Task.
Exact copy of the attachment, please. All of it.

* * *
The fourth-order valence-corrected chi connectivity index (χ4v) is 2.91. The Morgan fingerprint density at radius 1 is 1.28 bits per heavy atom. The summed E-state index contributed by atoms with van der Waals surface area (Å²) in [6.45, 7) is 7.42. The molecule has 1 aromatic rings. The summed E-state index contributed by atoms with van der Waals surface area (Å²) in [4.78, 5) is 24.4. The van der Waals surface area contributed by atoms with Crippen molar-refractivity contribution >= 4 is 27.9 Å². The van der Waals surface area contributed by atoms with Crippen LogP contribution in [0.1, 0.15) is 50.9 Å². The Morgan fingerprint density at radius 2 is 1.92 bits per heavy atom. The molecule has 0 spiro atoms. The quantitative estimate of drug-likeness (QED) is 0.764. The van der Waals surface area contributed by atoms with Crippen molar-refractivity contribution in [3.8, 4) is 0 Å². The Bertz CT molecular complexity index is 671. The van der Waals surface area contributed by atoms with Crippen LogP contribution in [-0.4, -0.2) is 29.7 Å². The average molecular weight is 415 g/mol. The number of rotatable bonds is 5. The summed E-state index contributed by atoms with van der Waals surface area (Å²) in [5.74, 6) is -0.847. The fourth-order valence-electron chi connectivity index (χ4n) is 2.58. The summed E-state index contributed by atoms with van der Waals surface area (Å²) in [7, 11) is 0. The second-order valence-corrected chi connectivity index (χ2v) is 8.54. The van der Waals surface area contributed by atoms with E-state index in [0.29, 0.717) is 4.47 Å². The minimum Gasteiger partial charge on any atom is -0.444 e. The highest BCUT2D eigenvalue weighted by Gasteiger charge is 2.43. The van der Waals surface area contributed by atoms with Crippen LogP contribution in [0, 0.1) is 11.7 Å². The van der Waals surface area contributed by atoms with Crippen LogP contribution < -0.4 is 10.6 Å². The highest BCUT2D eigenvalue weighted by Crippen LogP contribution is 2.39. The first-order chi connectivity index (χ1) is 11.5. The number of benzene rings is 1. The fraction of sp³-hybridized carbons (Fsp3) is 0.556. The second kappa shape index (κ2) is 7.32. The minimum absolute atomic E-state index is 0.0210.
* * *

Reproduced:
The fourth-order valence-corrected chi connectivity index (χ4v) is 2.91. The Morgan fingerprint density at radius 1 is 1.28 bits per heavy atom. The summed E-state index contributed by atoms with van der Waals surface area (Å²) in [6.45, 7) is 7.42. The molecule has 1 aromatic rings. The summed E-state index contributed by atoms with van der Waals surface area (Å²) in [4.78, 5) is 24.4. The van der Waals surface area contributed by atoms with Crippen molar-refractivity contribution >= 4 is 27.9 Å². The van der Waals surface area contributed by atoms with Crippen LogP contribution in [0.1, 0.15) is 50.9 Å². The Morgan fingerprint density at radius 2 is 1.92 bits per heavy atom. The molecule has 0 spiro atoms. The quantitative estimate of drug-likeness (QED) is 0.764. The van der Waals surface area contributed by atoms with Crippen molar-refractivity contribution in [3.8, 4) is 0 Å². The Bertz CT molecular complexity index is 671. The van der Waals surface area contributed by atoms with Crippen LogP contribution in [-0.4, -0.2) is 29.7 Å². The average molecular weight is 415 g/mol. The number of rotatable bonds is 5. The summed E-state index contributed by atoms with van der Waals surface area (Å²) in [5.74, 6) is -0.847. The fourth-order valence-electron chi connectivity index (χ4n) is 2.58. The summed E-state index contributed by atoms with van der Waals surface area (Å²) in [7, 11) is 0. The second-order valence-corrected chi connectivity index (χ2v) is 8.54. The van der Waals surface area contributed by atoms with E-state index in [0.29, 0.717) is 4.47 Å². The minimum Gasteiger partial charge on any atom is -0.444 e. The highest BCUT2D eigenvalue weighted by Gasteiger charge is 2.43. The van der Waals surface area contributed by atoms with Crippen LogP contribution in [0, 0.1) is 11.7 Å². The van der Waals surface area contributed by atoms with Crippen LogP contribution < -0.4 is 10.6 Å². The highest BCUT2D eigenvalue weighted by Crippen LogP contribution is 2.39. The first-order chi connectivity index (χ1) is 11.5. The number of benzene rings is 1. The fraction of sp³-hybridized carbons (Fsp3) is 0.556. The second kappa shape index (κ2) is 7.32. The minimum absolute atomic E-state index is 0.0210.